Welcome to the third article in the tutorial series in which I'm building a remote controlled Arduino based vehicle robot.
Here is the list of articles I have published:
- Part I: Hardware Components
- Part II: Programming the Arduino
- Part III: Assembling the Robot (this article)
- Part IV: A (Not So) Basic Robot Firmware
- Part V: Avoiding Obstacles
- Part VI: Remote Control
In the previous article I introduced you to the programming side of my Arduino project, and I wrote a number of Arduino sketches that test the different hardware parts of my robot.
Today I'm taking a break from programming and instead, I will show you how I built and tested my robot hardware.
If you read my first article you know that I'm using the Magician Chassis two wheel vehicle kit. The kit includes the plastic chassis, wheels, motors, battery box and screws. I'm not going to show you the step-by-step assembly of the kit, as the instructions that come with it are easy to follow. What I will tell you though, is one thing I did differently.
The manufacturer suggests attaching the battery box to the lower platform, but that would require unscrewing the top platform to change the batteries. To avoid that hassle, I have attached the box to the top platform.
Here is the vehicle kit, fully assembled:
The top platform of the vehicle comes with a lot of slots where things can be attached. To mount the Arduino board there I attached three standoffs with screws from underneath. I kept them a bit loose until I found the right positions that matched the mounting holes in the board. Unfortunately I could not find a combination of slots that allowed me to match all four mounting holes, so three had to do:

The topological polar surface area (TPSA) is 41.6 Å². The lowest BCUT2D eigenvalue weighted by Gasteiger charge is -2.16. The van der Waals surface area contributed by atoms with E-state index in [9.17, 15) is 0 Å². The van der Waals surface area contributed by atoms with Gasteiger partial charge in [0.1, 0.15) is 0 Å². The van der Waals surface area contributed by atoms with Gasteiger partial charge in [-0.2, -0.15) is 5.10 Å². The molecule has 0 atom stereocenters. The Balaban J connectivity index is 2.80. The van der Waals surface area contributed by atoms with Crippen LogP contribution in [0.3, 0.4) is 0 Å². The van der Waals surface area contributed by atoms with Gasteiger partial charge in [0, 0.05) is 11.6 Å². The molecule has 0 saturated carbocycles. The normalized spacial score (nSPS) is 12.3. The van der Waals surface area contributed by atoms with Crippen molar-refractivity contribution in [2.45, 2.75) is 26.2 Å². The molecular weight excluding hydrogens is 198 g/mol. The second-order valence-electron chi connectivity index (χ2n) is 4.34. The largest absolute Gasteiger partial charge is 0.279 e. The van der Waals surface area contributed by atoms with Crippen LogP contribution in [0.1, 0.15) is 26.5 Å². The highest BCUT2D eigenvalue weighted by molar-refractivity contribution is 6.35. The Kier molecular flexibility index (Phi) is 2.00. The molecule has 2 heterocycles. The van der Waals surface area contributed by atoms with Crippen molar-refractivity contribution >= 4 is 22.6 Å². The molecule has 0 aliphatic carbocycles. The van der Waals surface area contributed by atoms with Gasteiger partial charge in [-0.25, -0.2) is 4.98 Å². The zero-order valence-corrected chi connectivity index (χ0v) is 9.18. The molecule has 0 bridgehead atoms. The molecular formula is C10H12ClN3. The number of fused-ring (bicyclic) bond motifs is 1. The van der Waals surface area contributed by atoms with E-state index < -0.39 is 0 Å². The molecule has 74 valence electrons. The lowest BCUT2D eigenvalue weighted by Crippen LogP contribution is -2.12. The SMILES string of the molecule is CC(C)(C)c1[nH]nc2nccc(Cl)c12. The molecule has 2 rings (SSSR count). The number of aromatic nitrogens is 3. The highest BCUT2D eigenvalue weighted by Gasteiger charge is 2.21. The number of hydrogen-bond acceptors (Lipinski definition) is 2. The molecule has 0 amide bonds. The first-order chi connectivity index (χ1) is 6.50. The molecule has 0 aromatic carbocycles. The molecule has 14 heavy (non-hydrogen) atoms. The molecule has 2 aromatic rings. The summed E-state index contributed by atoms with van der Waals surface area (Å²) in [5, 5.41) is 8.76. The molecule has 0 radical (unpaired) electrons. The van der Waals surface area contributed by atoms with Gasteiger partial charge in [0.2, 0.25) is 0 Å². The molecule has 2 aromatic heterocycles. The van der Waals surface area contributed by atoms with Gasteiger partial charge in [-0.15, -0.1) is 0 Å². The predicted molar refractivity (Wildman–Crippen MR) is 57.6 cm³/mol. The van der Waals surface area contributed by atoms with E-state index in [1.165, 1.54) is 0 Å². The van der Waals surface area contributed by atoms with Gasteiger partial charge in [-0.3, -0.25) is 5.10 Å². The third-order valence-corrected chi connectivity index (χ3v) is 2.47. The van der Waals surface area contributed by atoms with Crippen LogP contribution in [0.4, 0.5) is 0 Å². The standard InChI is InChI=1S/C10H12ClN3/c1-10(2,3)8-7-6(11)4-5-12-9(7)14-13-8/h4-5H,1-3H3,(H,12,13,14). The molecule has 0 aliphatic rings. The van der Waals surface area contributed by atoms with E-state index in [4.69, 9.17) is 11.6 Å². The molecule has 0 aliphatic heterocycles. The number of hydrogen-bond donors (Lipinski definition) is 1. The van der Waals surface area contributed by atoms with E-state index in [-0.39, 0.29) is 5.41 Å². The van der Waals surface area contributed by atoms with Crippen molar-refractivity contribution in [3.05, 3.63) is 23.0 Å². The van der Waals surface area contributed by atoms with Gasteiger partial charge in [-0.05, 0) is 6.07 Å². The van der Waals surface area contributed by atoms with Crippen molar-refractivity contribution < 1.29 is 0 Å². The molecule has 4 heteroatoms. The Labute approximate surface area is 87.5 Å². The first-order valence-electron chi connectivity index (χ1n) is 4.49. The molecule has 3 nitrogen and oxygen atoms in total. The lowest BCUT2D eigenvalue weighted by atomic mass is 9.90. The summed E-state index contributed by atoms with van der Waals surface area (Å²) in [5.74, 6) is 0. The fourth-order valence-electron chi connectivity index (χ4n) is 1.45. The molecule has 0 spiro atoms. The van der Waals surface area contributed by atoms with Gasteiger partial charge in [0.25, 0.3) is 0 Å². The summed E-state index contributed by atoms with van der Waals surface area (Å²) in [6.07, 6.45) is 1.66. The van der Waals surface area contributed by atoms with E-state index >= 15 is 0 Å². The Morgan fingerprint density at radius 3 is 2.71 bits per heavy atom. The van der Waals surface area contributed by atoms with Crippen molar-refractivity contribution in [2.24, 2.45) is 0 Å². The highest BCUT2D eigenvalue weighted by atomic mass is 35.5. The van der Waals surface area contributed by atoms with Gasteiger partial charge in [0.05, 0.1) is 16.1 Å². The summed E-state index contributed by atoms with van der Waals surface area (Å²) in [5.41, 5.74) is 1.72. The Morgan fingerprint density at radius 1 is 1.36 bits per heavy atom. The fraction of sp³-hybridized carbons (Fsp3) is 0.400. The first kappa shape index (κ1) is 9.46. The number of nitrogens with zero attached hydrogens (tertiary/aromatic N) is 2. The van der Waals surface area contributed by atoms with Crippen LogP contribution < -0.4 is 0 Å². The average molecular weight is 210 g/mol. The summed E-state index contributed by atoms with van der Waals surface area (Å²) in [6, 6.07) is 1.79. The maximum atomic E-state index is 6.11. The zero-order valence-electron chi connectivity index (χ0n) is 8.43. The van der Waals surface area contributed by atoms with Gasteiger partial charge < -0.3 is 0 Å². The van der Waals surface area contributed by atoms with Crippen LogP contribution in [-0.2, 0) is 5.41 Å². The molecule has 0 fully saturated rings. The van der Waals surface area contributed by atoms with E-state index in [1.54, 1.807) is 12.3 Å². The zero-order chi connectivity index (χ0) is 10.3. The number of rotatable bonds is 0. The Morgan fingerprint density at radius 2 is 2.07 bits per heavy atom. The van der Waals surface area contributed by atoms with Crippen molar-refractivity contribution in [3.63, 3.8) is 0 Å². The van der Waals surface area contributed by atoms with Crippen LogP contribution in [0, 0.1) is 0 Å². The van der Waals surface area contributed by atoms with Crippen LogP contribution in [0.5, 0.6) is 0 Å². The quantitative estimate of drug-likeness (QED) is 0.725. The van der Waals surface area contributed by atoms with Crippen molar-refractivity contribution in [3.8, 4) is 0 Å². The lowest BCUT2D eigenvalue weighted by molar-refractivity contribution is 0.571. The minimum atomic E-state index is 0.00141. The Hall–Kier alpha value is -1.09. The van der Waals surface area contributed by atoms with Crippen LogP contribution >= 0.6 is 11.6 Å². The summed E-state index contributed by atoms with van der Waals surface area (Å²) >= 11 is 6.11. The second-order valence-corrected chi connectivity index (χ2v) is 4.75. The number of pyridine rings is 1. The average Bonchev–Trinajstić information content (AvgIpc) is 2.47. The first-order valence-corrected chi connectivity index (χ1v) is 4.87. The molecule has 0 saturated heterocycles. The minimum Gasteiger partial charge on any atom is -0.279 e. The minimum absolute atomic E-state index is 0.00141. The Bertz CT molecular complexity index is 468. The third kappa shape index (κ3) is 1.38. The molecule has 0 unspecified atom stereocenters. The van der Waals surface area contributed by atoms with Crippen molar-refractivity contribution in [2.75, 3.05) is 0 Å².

The board ended up a tiny bit crooked with respect to the platform, but other than that it was pretty solid:
I then needed to mount the breadboard in the front of the vehicle. The bottom of the breadboard has adhesive, but since I wasn't sure everything would work fine with this configuration I decided to simply attach it with a rubberband and keep the option to undo the whole thing without complications:
The next step was pretty tricky. I now needed to mount the motor shield on top of the Arduino board, but once I mount it I lose access to the pins that I need to connect the distance sensor and the bluetooth slave.
As I mentioned in a previous article, the prebuilt Adafruit motor driver that I ordered is pretty good, but unfortunately it plugs into every available pin in the Arduino board and does not provide pass-thru headers.
So how can I connect my devices and the motor shield at the same time?
There are actually a few possible solutions:
- While there are no pass-thru headers, the board does have contacts that expose some of the pins, like the six analog pins and the always needed
GND. So if I wanted to solder my way out of the problem I could.
- The Screw Shield solves my problem nicely. This is a shield that plugs in between the Arduino board and the motor shield and provides access to the pins from the side.
- Buy another motor shield that has pass-thru headers.
- Buy a motor shield kit and solder the components it myself, adding pass-thru headers.